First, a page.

--But to the downside, the question is why prices are moving higher when the fundamentals are showing weakness? There were two statistical points that emerged during the week that pointed to a weaker market. First, for the second consecutive week, the weekly inventory report of the American Petroleum Institute and the Energy Information Administration of the Department of Energy showed enormous builds in U.S. stocks of gasoline and diesel. Stocks of all distillates are soaring, including ultra low sulfur diesel, which in the latest report was about 88% of the total distillate pool. At 124.3 million barrels in the latest EIA report, inventories have caught up to their five-year average for this time of year. According to the EIA data, they’ve tacked on 20 million barrels in just two weeks after being considerably below then 5-year average. Meanwhile, crude oil stocks have been declining as U.S. refiners have been running in excess of 95% of capacity since the end of November. What looked like a crude glut is turning into the makings of a product glut.
--The other key bearish number in the diesel market was the EIA’s weekly estimate of “products supplied”—essentially demand—for all forms of distillate. At 2.955 million b/d for the week ending January 4, it was the first time in about three years it was less than 3 million b/d. It could be an aberration, and a warm winter in the northeast is certainly keeping heating oil demand weak. (Heating oil, like diesel, is a distillate). But when combined with the high operating rates of refineries and bulging stocks, the possibility that demand is faltering makes a lot of sense.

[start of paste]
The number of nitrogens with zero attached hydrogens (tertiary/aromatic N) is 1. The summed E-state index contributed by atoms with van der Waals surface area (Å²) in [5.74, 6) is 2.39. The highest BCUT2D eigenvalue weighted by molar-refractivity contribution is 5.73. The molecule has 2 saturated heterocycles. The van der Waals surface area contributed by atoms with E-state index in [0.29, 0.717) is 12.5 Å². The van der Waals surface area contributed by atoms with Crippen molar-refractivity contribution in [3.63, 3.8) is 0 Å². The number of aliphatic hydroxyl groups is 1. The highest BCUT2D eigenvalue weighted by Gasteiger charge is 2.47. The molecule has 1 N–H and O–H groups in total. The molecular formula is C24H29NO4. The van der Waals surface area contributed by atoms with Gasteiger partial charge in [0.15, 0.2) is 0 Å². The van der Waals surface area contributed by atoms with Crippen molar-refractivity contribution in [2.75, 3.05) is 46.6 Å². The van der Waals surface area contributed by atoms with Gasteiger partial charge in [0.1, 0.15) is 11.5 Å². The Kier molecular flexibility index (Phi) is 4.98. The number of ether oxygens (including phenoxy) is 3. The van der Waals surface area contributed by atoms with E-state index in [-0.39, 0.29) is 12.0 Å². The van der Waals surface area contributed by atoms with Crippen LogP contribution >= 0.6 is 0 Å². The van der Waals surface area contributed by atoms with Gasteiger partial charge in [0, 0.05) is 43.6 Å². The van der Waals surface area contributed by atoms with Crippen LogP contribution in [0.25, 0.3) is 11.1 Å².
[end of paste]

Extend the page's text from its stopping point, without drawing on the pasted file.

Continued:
--The price of diesel on the CME is for product a month hence. But in the physical market, what gets traded is generally barge or pipeline lots for delivery in a far shorter time frame. That market is showing signs of that inventory overhang. Platts reported that Gulf Coast diesel was 9.5 cts less than the CME ULSD price, which is much more than the usual differential of a few cents, and that jet fuel in the Gulf, which like diesel is a distillate, now is priced higher than diesel. That’s a reversal of the normal relationship between the two.
--The Deepwater Horizon blowout in the Gulf of Mexico threatened the very existence of BP. This past week, more than eight years later, it announced an enormous discovery in the Gulf. The company said that using new technology, it has “identified” an additional 1 billion barrels of oil in place at Thunder Horse, which already is a significant producer for BP. The Thunder Horse system can process 250,000 b/d of oil now. BP gave no timeline on adding to current production given the fact that these are only reserves. But the key takeaway here is that what BP said is cutting edge technology allowed it to process seismic data and make its conclusions in a matter of weeks. In the past, it would have taken a year.